Rejina A.K. and Kunhi A.A.M. 2016. Production and Partial Characterization of Keratinase Enzyme from Pseudomonas sp. S-CSR-0004. Abstract Book. National symposium on ‘Biosciences and Technology –Recent Developments and Future Prospects’, SIAS-Centre for Scientific Research, Safi Institute of Advanced Study, Vazhayoor, Malappuram, Kerala, p. 33.

ABSTRACT

Keratinous wastes such as human hair, feathers, horns, hooves, etc., are abundantly available and replenishable. Feathers alone contain over 90% protein formed in huge amount as poultry waste worldwide which leads to feather protein wastage. Keratin is an insoluble fibrous protein and highly stable protein and is resistant to degradation by physical and chemical components. The solution to this problem was made after the discovery of microorganisms which were capable of degrading this insoluble structural protein into value-added products by the production of enzymes (keratinases). Keratinases also possess tremendous industrial applications in various fields. Hence, an attempt was made to isolate a potential keratinase producing bacterium. A positive keratinase producing bacterium was isolated from a soil sample collected from the vicinity of a poultry outlet at Vazhayoor town. The isolated bacterium was identified as Pseudomonas sp. S-CSR- 0004. The bacterium was cultivated in mineral medium (MM) containing feather meal, horn powder, nail & hair, seperatively as substrates. Horn powder was found to be the best substrate. The enzyme activity obtained for horn powder was 108 U/ml followed by feather meal (104 U/ml), nail (100 U/ml) and hair (92 U/ml), whereas the corresponding growth(OD550) was 0.86, 0.30, 0.34, 0.04 and the protein content of the CFS 1, 2.4, 0.5, 2 respectively. Then specific activity however, was in the order nail>feather meal>hair>horn powder, the values being 200, 104, 46, 45 U/mg protein. Optimization of cultural conditions with effect of pH and temperature was studied. The effect of temperature on enzyme activity in CFS was unusual, as it showed two peaks at 35 & 60°C the activity between these two temperatures being much lower. This could be indicative of a contaminating protease. Could be a case of enzyme cannibalism. This fact was further confirmed by the pattern obtained for effect of temperature with casein and keratin as substrate, as two peak temperatures at 40 & 55°C in the case of casein as substrate and single peak at 45°C. The optimum conditions for maximum enzyme production was seen at pH 7.5. The stability of proteinase checked using casein as substrate. The stability of keratinase checked using keratin solution as substrate. Partial purification of enzyme by ammonium sulphate fractionation.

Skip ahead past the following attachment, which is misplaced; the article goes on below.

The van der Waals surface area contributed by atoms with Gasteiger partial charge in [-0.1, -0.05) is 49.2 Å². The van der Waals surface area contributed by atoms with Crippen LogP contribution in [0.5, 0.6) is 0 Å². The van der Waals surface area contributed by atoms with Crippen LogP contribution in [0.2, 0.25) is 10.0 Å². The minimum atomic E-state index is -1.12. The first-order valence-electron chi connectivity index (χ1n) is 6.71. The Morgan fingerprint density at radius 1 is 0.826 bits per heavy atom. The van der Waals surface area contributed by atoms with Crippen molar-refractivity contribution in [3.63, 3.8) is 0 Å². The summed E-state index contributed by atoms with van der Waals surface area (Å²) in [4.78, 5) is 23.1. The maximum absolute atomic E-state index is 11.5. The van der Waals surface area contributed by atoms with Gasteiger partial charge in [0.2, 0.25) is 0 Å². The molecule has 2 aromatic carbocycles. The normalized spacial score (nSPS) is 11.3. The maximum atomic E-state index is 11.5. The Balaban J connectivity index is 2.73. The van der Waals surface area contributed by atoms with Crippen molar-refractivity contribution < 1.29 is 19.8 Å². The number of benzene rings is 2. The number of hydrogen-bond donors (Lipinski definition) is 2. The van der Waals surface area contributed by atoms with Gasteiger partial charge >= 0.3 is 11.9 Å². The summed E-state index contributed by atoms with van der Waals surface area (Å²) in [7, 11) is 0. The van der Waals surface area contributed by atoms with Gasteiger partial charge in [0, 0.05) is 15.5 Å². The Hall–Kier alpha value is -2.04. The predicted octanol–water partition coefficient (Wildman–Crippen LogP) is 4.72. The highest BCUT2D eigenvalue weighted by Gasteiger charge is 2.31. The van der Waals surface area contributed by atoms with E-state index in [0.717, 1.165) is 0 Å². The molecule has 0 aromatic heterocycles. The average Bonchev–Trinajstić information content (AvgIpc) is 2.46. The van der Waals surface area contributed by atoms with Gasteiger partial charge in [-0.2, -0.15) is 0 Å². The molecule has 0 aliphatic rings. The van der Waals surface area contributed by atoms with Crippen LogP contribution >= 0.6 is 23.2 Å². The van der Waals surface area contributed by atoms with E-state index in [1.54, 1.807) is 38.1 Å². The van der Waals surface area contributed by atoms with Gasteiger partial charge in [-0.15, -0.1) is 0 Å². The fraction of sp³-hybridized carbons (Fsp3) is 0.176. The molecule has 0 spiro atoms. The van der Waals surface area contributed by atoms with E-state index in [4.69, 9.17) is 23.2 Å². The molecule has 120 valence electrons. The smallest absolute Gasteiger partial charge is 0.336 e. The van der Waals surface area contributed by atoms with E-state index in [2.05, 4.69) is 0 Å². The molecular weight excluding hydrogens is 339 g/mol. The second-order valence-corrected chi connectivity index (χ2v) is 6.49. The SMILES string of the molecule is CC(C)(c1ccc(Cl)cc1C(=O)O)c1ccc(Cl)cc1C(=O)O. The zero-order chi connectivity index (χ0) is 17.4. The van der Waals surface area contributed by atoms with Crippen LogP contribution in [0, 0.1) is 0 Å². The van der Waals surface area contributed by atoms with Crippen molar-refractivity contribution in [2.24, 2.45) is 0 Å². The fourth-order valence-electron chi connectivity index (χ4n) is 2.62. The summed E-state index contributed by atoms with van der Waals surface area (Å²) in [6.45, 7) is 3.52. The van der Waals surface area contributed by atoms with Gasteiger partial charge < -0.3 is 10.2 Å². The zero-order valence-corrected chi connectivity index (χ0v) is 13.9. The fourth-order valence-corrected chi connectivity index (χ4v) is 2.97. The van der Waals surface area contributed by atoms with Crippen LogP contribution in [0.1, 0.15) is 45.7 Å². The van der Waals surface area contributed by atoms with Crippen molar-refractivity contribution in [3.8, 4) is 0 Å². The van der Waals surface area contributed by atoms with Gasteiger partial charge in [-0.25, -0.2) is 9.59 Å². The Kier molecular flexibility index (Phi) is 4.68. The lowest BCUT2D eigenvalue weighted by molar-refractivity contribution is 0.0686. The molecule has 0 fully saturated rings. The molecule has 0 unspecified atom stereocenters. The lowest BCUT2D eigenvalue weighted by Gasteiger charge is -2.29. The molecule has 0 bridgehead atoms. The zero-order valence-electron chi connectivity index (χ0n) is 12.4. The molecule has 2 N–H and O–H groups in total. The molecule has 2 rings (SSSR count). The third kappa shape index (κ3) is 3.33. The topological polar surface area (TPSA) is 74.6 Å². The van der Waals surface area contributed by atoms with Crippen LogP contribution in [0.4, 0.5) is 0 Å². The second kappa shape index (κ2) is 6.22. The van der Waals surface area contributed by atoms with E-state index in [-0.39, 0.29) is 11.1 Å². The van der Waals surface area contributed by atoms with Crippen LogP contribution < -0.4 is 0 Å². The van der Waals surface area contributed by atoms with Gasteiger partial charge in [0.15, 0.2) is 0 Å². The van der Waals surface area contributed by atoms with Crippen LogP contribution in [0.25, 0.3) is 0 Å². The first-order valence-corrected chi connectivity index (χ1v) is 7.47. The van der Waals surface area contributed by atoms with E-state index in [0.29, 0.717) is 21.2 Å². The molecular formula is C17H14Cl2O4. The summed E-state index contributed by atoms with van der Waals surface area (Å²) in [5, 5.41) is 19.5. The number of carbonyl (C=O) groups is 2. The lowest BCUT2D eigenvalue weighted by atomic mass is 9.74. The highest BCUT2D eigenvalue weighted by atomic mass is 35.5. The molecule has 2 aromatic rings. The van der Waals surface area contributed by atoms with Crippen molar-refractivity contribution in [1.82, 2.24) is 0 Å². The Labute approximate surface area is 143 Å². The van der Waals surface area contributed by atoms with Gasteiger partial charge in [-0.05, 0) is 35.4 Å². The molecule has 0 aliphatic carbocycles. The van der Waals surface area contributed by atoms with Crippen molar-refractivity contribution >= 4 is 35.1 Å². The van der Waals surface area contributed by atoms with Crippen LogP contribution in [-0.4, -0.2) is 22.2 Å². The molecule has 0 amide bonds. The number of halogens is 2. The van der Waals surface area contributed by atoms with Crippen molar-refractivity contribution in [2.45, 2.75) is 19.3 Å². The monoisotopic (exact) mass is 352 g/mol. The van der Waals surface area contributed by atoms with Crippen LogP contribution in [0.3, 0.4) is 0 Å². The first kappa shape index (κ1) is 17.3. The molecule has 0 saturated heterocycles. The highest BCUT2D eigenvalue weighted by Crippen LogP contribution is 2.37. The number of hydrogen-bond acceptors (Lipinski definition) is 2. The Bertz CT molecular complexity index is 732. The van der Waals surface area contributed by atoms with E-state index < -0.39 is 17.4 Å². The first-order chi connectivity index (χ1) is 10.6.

Keywords: Keratinase, characterization, Pseudomanas sp.